"Come on!" Nickers cried, throwing his empty cup into the nearest waste basket. "Here's something most visitors don't get to see." They ran behind him to the bay at the far end of the barn and crowded together to peer through the glass. "Look at that big mother! That's our vet." Nickers pointed at a small woman in a white coat who was leaning over a truck whose sides, swollen until she looked more like an Army tank than an oversized, civilian dog, heaved with the convulsions of labor. The truck's panting breaths echoed in the bay.

The great door at the end of the bay was creaking upward. As soon as there was room, an old, gasoline-powered farm tractor roared in, and a coveralled young man jumped off its seat.

"Chains!" cried the vet, and her assistant unwound heavy steel chains from the rear of the tractor and handed them to her.

Nickers explained: "It's a hard birth. With cattle, a come-along will do, but that just isn't powerful enough for a truck."

The vet was up to her shoulders in the truck's birth canal, doing something with the chains. When she was done, she screamed at her assistant, "Get that thing turned around!" When he had obeyed, she attached the chains to a tie-ring behind the seat and screamed again: "Move!"

The engine roared, the chains grew taut, and there was a sucking sound as the newborn pup emerged into the world. The tractor stopped, the chains went slack, and the vet tenderly removed them from the infant truck. It was three times the size of an adult, unmodified Saint Bernard, but naked, wet, and blind. The mother extended one paw to rake it in close to her side, where it began to nuzzle while she licked it clean.

Nickers sighed with relief. "They'll both be all right." A moment later, he said, "Look. The next one's coming on its own." Jimmy watched, and the tender smile on the vet's face brought an answering smile to his own, even as his fist clenched in sympathy with the laboring mother and his nails drove into his palms. The vet obviously loved her giant charges, just as he had loved the mongrel bitch the Branes had once owned. Her name had been Ruffles. It had been the high point of his tenth year when she had had pups. But then they had had her spayed. She had disappeared when he was twelve.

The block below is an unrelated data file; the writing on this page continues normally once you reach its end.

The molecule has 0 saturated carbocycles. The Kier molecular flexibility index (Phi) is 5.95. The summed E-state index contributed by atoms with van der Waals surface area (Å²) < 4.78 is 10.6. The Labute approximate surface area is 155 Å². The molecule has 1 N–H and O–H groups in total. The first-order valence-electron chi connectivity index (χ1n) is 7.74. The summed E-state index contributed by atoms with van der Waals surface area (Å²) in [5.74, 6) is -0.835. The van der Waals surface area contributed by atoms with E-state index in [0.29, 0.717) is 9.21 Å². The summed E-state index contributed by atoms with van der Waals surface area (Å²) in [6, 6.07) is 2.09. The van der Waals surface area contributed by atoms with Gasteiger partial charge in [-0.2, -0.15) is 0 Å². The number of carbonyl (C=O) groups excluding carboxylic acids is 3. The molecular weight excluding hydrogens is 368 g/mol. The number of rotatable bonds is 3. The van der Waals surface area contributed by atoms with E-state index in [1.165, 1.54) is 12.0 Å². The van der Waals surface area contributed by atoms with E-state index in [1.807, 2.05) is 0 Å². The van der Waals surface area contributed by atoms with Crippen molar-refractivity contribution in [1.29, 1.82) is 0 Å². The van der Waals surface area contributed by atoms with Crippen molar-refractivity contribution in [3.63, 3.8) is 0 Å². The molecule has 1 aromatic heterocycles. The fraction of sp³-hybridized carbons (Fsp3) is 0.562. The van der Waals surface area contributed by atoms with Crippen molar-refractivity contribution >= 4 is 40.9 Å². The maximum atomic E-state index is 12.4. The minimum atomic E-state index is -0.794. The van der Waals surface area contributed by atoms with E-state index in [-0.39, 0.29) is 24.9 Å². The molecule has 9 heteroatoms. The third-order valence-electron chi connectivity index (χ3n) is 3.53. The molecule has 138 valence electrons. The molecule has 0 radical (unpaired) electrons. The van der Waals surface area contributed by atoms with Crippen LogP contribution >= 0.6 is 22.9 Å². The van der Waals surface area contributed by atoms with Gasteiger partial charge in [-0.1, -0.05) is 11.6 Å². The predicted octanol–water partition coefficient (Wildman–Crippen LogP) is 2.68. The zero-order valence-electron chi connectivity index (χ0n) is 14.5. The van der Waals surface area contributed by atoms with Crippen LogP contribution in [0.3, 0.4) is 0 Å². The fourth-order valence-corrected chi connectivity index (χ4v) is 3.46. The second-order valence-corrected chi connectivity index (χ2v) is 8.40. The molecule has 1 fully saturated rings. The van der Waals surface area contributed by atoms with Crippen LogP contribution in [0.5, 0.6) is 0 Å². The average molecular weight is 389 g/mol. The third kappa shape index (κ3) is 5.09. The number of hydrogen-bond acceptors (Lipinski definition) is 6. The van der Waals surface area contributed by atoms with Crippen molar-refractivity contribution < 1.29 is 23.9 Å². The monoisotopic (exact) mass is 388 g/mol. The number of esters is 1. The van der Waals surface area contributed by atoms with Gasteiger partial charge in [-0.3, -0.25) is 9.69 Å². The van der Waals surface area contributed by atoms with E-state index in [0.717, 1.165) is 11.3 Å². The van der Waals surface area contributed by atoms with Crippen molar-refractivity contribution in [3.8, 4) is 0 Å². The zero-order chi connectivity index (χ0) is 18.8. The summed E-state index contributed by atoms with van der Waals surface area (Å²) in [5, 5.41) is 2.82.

"You'll love the next barn."

"What is it?" asked Jimmy.

But Nickers said nothing more, even when they stood outside their next stop. Instead, he simply opened the door, stood aside, and said, "We clean up every morning, but...."

Jimmy and his Dad both choked when the thick, pervasive odor hit them. Nickers only shrugged and smiled; he was used to it. It took a moment, but in the way of noses, Jimmy's soon stopped protesting, and he was able to step through the door.

This barn was not divided into bays. The door Nickers held open let them into a small chamber whose walls had been welded together from inch-thick steel bars. It reminded Jimmy of nothing so much as a shark cage, the kind used to protect tourists who want close looks at man-eaters. Similar cages enclosed the barn's other doors. Between the cages, the barn was one cavernous room.